Poor farmers are most vulnerable to climate change
“We used to harvest hundreds of maize sacks, but due to rain scarcity we plant much and end up harvesting almost nothing,” says Dickson Mnyukwa from Chibelela village in Tanzania’s Dodoma district. He supports a family of eight on crops watered only by what falls from the sky. In recent years, he has seen his crops fail repeatedly.
Agriculture is crucial throughout Tanzania and Malawi – for employment, export revenue and food security. As in other parts of Africa, droughts are becoming more frequent and more severe. Both countries depend heavily on rain-fed agriculture, leaving them highly vulnerable to climate extremes and variation.
Even as they face increasingly unreliable growing seasons, farmers in both countries lack access to modern farming methods. They have limited financial means and poor infrastructure. And their success – or lack of it – has nationwide implications for income and food security. Poor communities are particularly vulnerable.
Adapting to uncertainty demands innovation
With climate change, and unchanged farming methods, crop yields are likely to fall. The Institute of Resource Assessment at Tanzania’s University of Dar es Salaam is leading participatory action research to test innovative farming methods to protect rural livelihoods and strengthen agricultural systems. Using trial plots, farmers are testing approaches to the range of possible conditions they may face from season to season. But farmers alone cannot achieve these innovations. Their options depend also on government policies, guidance from agricultural extension services, and the products and pricing of private-sector distributors of seeds, tools and fertilizers.
Decision makers in Tanzania and Malawi recognize that climate change threatens their economies and people, but they are far removed from farmers’ daily lives. The idea of this project is to link farmers and service providers in shared learning. The research helps farmers to use reliable information, and provides training and tools to give them options. The aim is to see stakeholders learn together and then to scale up successful strategies. “This study intends to promote two-way communication, involving all partners and supporting their information and other needs,” says project leader, Amos Majule.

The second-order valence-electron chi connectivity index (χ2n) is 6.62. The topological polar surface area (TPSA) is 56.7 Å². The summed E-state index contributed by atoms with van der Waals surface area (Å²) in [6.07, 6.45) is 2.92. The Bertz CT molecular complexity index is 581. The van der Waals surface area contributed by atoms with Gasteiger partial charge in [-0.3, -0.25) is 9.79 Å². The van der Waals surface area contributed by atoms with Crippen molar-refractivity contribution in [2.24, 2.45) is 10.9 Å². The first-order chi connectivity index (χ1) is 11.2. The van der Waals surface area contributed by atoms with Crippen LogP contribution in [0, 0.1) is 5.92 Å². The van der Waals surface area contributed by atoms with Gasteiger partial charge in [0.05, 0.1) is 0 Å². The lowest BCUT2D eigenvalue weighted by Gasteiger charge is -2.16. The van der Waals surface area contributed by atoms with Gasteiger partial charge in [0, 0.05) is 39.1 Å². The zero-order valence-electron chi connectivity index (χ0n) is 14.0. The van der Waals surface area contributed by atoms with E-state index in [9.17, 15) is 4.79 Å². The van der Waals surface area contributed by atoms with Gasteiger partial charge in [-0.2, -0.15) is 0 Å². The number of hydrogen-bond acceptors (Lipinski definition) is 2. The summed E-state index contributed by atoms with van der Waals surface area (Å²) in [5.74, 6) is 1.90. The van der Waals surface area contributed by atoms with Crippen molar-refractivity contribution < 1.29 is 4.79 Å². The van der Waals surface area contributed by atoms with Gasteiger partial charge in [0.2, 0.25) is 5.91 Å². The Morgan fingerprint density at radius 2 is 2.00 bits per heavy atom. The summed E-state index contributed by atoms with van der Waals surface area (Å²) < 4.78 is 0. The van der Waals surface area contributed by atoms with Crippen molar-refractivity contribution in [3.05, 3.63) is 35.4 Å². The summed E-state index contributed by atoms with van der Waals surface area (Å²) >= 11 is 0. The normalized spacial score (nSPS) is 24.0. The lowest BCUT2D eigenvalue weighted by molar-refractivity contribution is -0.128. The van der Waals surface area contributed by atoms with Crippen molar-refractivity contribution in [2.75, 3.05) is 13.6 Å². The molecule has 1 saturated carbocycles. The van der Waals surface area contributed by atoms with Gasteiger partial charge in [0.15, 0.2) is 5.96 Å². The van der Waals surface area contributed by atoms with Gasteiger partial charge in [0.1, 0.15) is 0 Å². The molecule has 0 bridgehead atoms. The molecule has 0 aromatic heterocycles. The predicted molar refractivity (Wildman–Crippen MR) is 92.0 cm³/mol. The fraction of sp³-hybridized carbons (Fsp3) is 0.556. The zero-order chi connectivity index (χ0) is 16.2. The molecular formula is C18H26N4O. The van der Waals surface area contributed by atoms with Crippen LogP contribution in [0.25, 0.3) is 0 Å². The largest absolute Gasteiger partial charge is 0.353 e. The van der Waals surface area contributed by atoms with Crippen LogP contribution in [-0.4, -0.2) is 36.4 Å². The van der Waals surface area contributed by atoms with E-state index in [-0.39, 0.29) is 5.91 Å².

Integrating knowledge and experience at different levels
The research draws on the experience and coping strategies of farming families. It also builds on existing initiatives, including National Adaptation Programmes of Action (NAPAs) in both countries, which emphasize agriculture and farmers’ livelihood strategies in relation to climate change.
The Nazareti Women’s Group in Chibelela village is among those involved in establishing a farmers’ field school to test modern techniques in water, soil and crop management. “We are participating in the research as local partners,” says Keziya Magawa, Chair of the group. “We discuss with other researchers how we can make agricultural practices more flexible to climate change.” The villagers are noticing changes in Tanzania: “In the past, the rains lasted from November through April, but this year, we experienced only drops of water in February. We planted, but we do not know if we will harvest anything,” says Magawa.
Learning from practical experience
Growing conditions vary widely within Tanzania and Malawi, and this project is working in eight villages in each country, reflecting the range of regional conditions. In the learning plots, farmers, researchers and suppliers test innovations proposed and mutually agreed through participatory planning. In central Tanzania, for example, stakeholders opted to test a range of tillage equipment – from power tillers to ox-drawn ploughs and hoes – and different fertilizers and seed varieties, including drought-tolerant varieties of sorghum and maize.
In Malawi, activities have focused on crop diversification, with crops including improved forms of maize, sweet potato and sorghum. In Mphampha village, rain-fed agriculture proved almost impossible due to a prolonged dry spell during the growing season, so irrigation was added, and may have saved an otherwise lost food supply.
Benedict Mwaluko, an agricultural extension officer in Tanzania’s Dodoma region, credits local farmers for their contributions to informing policies on adaptation: “We hope this research will result in policy change and the adaptation of agricultural systems, since farmers are already responding by providing their lands for field experiments”.